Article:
Listen to our Death Becomes Her episode on:
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With Death Becomes Her, Robert Zemeckis officially becomes the most featured director ever on Beyond The Box Set – an honour we’re sure he’ll cherish just as fondly as his Oscar win. While he’s never quite achieved the iconic status of a Spielberg, a Kubrick or a Scorsese, over the years he’s established himself as one of Hollywood’s most reliable idea men. From the doctored historical footage of Forrest Gump to the marriage of live action and animation in Who Framed Roger Rabbit, the common thread in his movies is a willingness to push the envelope in terms of what can be achieved technically in service of telling a great story.
In Death Becomes Her, Zemeckis employs his passion for special effects to gleefully grotesque ends, as Oscar winning grand dames Meryl Streep and Goldie Hawn are transformed into warring zombies by a magical potion with some highly unwelcome side-effects. Classic horror stories such as Frankenstein and Tales From The Crypt are given a distinctly 90s Hollywood twist, as the two stars chase eternal youth and beauty at any cost.
As impressive as the effects are, it’s the script and a trio of gloriously over the top performances that really elevate Death Becomes Her to the level of camp catnip. Streep gives one of her best comic turns as the talentless and narcissistic actress Madeline Ashton, while Goldie Hawn subverts her glamorous image with a dowdy makeover and one of the most ridiculous fat suits ever seen on the big screen.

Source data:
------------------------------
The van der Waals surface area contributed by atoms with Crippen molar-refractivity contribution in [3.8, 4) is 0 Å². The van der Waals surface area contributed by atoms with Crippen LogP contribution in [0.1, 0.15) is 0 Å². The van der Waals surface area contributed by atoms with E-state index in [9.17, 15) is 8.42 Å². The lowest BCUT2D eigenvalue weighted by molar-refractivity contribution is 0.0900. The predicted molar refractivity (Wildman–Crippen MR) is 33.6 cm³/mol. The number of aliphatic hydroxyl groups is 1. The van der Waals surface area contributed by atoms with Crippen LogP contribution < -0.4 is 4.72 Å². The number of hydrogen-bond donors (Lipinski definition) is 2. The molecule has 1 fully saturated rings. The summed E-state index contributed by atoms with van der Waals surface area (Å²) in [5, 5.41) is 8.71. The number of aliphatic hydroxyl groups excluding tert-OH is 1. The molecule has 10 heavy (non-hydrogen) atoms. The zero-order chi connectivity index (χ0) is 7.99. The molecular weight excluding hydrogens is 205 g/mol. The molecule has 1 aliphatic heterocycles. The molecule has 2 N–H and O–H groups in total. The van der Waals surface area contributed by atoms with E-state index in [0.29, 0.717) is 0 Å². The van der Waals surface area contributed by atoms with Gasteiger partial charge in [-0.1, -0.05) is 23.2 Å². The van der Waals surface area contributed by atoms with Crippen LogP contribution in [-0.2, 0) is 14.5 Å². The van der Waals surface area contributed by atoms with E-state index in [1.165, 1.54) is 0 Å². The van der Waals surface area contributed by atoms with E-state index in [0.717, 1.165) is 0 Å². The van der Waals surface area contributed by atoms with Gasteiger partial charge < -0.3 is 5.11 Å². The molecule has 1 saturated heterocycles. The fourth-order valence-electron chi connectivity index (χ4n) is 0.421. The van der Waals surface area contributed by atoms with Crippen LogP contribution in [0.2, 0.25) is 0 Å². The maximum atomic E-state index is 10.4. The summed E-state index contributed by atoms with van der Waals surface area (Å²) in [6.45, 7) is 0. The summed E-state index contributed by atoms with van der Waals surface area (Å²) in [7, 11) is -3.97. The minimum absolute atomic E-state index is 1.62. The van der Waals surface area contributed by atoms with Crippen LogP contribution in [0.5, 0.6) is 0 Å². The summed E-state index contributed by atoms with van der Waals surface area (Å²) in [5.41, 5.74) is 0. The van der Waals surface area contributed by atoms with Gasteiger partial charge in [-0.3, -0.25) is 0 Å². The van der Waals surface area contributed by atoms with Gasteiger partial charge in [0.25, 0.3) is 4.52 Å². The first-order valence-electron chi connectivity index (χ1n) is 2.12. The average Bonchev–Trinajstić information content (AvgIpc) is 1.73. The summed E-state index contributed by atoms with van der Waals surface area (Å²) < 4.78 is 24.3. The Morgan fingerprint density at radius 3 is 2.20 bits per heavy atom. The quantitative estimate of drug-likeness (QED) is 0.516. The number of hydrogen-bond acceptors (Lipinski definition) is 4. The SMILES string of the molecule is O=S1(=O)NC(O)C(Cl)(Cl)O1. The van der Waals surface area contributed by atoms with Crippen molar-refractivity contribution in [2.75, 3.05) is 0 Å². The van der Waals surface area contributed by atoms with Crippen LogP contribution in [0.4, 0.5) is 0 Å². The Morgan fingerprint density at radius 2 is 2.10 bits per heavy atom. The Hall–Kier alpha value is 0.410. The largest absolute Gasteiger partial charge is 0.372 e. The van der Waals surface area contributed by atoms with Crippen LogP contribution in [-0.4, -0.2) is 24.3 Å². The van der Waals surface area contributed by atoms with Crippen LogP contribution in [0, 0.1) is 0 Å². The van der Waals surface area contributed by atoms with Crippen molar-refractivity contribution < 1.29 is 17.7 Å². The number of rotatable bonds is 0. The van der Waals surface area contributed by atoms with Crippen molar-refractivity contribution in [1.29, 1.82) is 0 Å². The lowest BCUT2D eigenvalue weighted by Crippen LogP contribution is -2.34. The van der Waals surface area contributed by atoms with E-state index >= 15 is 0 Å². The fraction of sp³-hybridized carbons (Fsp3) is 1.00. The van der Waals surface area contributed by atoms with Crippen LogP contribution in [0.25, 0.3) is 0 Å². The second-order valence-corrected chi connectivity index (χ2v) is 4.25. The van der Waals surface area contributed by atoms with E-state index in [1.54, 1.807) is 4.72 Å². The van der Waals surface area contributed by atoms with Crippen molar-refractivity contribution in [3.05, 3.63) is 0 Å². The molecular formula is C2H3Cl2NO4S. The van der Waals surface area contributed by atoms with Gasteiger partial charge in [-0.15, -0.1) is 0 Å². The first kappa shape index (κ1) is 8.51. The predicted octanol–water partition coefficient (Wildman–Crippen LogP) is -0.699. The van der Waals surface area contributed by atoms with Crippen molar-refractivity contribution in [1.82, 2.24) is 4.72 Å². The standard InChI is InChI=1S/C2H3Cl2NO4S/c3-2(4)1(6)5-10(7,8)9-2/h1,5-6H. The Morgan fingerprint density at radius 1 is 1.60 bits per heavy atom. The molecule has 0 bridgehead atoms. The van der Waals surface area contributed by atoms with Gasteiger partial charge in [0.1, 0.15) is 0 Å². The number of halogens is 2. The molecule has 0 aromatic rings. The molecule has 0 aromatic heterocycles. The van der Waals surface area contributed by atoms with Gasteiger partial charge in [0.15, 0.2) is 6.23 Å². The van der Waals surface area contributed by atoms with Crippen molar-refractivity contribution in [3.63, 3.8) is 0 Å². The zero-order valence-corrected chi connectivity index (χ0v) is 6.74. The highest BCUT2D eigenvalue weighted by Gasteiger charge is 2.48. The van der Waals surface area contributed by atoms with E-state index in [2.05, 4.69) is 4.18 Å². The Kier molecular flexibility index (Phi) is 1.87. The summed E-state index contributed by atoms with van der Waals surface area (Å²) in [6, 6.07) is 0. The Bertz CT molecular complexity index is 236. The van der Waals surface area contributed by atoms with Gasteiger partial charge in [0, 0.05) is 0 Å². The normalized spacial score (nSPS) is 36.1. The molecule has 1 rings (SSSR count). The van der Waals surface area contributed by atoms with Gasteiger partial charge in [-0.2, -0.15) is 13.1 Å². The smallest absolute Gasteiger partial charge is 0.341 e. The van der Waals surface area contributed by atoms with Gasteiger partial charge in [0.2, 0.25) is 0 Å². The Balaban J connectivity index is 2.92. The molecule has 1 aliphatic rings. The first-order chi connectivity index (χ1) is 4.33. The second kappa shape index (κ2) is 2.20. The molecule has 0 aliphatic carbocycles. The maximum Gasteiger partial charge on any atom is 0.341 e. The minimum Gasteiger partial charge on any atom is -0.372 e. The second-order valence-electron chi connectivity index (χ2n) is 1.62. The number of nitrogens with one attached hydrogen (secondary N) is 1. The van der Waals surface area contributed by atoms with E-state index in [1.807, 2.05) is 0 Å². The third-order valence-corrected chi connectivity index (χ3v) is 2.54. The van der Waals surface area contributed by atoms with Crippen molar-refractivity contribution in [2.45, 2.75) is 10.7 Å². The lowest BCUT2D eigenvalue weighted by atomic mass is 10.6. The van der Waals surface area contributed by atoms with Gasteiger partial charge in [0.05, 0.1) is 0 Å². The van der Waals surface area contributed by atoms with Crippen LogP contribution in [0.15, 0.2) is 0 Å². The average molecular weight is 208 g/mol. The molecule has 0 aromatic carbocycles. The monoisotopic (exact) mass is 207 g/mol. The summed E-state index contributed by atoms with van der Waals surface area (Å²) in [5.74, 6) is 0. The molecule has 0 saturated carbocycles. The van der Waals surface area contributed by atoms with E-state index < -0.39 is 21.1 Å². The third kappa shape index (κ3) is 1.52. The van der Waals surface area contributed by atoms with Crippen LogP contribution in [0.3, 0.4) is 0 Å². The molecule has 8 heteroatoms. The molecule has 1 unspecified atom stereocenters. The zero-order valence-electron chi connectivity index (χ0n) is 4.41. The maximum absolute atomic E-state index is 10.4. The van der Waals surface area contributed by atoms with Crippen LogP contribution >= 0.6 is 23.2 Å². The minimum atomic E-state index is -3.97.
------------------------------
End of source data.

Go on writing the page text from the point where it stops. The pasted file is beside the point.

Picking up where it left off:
As the henpecked husband the pair are ostensibly warring over – one reason Death Becomes Her holds up surprisingly well is the way the male love interest is clearly incidental at best to their eternal rivalry – Bruce Willis could have relegated himself to playing the straight man, but instead he plays the pathetic Ernest Menville as a sort of doleful Looney Tune, all comedy double-takes and flailing limbs. It’s totally against type and strangely brilliant – a reminder of the highs Willis is capable of when he’s actually enjoying himself onscreen.
There’s also a parade of memorable supporting turns, from a flamboyantly panto villain performance from Isabella Rossellini as the immortal Lisle Von Rhoman to Sydney Pollack’s cameo as a dumbfounded doctor. While the plot may be thin and the characterisation fairly broad, practically every scene sets up and delivers an excellent gag, a memorable line or a weird background joke. No wonder fans have been coming back to it for years.
In this week’s edition of Beyond The Box Set, we thoroughly dissect our many favourite moments from this movie, before pitching our own sequel ideas to bring it back from the dead. We also come up with a very fruitful round of potential drinking games and share some of our favourite listener submissions.
You can find the episode on all good podcasting apps; use the links at the top of this blog post or search Beyond The Box Set on your preferred podcatcher. If you want to hear more, check out our Patreon page for a raft of exclusive bonus content available for as little as $2 per month. You can also reach out to us personally by leaving a comment underneath this blog post, or by finding us on Facebook, Twitter or Instagram.
Next week, we’ll be attempting our first double-guest crossover episode – and we’ve picked a doozy of a movie to mark the occasion. See you then, and remember… be careful with your body. Especially around deceptively long staircases and drunken plastic surgeons.